Sounds like an awesome time, going around to all the AirBnBs. Anything you can share in terms of a favorite stop along the way, or some of the things you did along the way to get your mind into that headspace?

Honestly, I think one of the things that helped me the most with this record - it kind of happened, I don't know. It worked out. Our record label Fearless, which recently joined a label [group] called Concord Music. Once that happened, Concord has a permanent residence in a studio in Santa Monica called The Village. Concord has a room there, a studio so this really perfect, cool little spot where I can work. Since I was technically a Concord artist, they were like, hey this is for our artist. This is what we do. We provide you with a place to make music, if you want it. I was like, hell yeah I want it. So they let me work at this room every day for a month and a half, finishing up a lot of the album. It was really cool because The Village is a legendary spot, it was where Fleetwood Mac built their studio to make the album Tusk, it still stands. They still rent it out to people and they actually still record there so every day there were really cool artists coming in and out working on music in the other room. You could hear it. Amazing people like Weezer and Ziggy Marley, Regina Spektor, Fleetwood Mac. All these people coming in and out of the doors every single day. The whole place had a really strong vibe to it, a really creative place. I did a lot of work there, it was a lot of fun. It was one of my favorite times doing the record.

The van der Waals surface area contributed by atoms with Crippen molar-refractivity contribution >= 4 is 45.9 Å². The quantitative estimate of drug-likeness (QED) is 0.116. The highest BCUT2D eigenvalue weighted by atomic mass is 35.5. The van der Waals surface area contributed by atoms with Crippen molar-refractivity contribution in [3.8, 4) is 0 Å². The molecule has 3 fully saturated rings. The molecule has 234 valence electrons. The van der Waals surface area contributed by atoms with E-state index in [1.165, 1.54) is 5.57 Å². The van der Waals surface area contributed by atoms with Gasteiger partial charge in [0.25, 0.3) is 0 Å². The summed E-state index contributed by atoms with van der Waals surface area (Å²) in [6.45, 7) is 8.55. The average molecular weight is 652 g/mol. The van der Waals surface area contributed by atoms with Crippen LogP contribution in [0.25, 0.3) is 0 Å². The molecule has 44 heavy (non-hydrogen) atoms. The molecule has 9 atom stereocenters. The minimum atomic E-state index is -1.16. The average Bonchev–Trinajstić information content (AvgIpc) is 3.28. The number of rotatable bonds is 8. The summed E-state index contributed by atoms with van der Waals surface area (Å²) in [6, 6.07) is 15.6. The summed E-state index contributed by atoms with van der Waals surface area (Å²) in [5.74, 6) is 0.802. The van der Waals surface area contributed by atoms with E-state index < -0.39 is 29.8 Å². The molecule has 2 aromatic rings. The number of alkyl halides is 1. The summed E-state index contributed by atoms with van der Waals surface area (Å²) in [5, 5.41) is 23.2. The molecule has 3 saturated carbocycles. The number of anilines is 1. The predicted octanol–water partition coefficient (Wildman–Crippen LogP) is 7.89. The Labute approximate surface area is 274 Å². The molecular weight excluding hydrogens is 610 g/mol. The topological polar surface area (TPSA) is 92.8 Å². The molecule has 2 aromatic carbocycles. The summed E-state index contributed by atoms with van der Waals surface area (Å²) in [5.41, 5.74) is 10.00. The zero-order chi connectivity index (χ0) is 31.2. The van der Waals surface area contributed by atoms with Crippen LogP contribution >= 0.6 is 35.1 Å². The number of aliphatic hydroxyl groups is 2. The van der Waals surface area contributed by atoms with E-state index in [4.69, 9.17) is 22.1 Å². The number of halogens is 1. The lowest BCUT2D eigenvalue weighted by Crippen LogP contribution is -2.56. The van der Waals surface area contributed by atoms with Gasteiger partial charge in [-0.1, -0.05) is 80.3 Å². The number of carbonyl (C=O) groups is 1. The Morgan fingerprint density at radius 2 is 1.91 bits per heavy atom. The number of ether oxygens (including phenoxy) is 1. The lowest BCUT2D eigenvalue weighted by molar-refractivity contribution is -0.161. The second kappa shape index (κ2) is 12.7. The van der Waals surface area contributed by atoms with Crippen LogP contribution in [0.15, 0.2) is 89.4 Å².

It's got to be really inspiring being around that environment. Not all of those artists are the same style as you guys but you get a little bit of everything ...

It's just cool to be walking into the doors hearing some of these -- Snoop Dogg was in there working on something in one room. You hear them working and you're like, wow. Then I'm doing my thing upstairs, really energetic in there. Very cool.

One of the press quotes I see is the fact that you're wanting to raise the bar and once you raise the bar you want to raise the bar a little more, and then more. It's one thing to say that but how do you execute it? Was there a test as to what would pass the muster to get on this album?